Currently, three UGC-funded universities, including LU, appoint the President of the Students’ Union as an ex-officio member of the Council. However, the current membership coverage of LUSU is relatively low. Student members elected by and from all full-time undergraduate and postgraduate students can indeed better protect the interest of all students and they will be more representative.
During the discussion, members enquired whether LU had consulted LUSU on the proposed amendments concerning the student membership of the Court and the Council, while the Bills Committee had openly solicited public views. In fact, LUSU made a submission in April this year expressing some of its different views, and LU responded on 12 May and clarified all the queries one by one, mentioning that the then President or Acting President of LUSU had been involved in all the decision-making processes and no objection was raised.
Some members are of the view that the students’ union is part and parcel of a university and should be given continuous assistance. LU responded that despite the undesirable development of LUSU in the past few years, LU would continue to provide support to the healthy development of LUSU and student societies and it has been supporting LUSU to organize activities in relation to the learning domains of LU’s Integrated Learning Programme for the benefits of students.
The second issue is the number of VPs. Originally, the Council could only appoint a VP to assist the President in carrying out his duties after consultation with the Court. The Bill proposes an amendment to allow for the appointment of up to three VPs. In fact, all universities, except LU, have more than one Pro-Vice-Chancellor/VP in their senior management team. Although the number of VPs has been increased to three this time, some members expressed worries during the discussion that the amendment might not be able to cope with the future expansion of LU and asked whether consideration would be given to introducing more flexible provisions, such as wordings to the effect that the number of VPs can be determined from time to time.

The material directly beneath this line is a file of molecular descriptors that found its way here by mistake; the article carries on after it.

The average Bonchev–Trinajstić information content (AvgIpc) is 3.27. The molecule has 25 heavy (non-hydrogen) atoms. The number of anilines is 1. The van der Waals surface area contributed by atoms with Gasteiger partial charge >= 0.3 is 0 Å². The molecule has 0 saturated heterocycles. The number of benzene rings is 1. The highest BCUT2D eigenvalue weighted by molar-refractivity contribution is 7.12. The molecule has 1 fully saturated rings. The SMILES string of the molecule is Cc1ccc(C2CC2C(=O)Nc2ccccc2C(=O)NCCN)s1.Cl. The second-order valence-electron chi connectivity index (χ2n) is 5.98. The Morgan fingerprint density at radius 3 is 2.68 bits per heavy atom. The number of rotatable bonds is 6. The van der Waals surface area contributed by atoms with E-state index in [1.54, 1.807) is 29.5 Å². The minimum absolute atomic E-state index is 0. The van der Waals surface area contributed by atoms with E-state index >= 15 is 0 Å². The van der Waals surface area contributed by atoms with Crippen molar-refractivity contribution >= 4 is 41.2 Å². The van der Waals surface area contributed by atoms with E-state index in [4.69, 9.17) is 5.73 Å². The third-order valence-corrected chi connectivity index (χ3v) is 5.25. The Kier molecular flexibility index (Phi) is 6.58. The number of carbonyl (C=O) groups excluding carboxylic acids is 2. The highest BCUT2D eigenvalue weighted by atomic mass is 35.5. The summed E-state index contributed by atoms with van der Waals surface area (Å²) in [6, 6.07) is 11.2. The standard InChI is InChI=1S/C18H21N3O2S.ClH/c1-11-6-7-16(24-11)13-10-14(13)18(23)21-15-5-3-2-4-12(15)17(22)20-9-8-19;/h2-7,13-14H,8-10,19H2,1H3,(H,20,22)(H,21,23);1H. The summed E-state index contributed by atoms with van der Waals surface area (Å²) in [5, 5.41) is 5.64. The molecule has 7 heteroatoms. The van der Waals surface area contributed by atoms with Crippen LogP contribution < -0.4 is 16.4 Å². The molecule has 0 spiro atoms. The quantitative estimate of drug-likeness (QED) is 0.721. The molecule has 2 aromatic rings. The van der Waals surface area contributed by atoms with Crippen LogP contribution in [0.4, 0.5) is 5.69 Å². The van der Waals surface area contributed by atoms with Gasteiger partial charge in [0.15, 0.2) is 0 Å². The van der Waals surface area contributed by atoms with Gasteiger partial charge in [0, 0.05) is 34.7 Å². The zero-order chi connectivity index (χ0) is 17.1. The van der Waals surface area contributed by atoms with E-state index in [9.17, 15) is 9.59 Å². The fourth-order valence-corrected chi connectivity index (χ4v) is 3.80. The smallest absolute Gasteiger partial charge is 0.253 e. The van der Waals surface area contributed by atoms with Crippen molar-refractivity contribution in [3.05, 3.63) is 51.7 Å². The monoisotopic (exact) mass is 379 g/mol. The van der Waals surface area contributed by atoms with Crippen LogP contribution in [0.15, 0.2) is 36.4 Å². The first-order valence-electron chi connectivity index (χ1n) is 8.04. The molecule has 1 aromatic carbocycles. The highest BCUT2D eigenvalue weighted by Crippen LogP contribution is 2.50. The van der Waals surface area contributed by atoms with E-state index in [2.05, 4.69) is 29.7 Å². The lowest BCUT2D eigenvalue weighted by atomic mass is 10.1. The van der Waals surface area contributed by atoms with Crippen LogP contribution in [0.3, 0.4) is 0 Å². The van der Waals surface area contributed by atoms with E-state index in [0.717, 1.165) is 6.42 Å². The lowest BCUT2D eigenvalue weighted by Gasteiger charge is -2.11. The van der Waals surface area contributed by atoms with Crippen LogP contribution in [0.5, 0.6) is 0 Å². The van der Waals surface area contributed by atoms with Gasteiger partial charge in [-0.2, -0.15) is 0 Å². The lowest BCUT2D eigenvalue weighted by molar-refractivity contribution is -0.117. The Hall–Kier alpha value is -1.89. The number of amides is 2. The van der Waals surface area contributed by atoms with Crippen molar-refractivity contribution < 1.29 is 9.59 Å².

LU has advised that after considering its anticipated expansion and staff members’ views, LU considers the appointment of up to three VPs appropriate and adequate and will consider the matter again when such need arises in the future. This shows the very pragmatic attitude of LU’s management.
Apart from the two major amendments and other amendments mentioned above, Prof LAU Chi-pang, the initiator of the Members’ Bill, has also made some minor amendments to the Bill in the light of the views and suggestions of the Bills Committee and the Legal Adviser to the Legislative Council.
I support the passage of this Bill and all the amendments. I so submit. Thank you, President.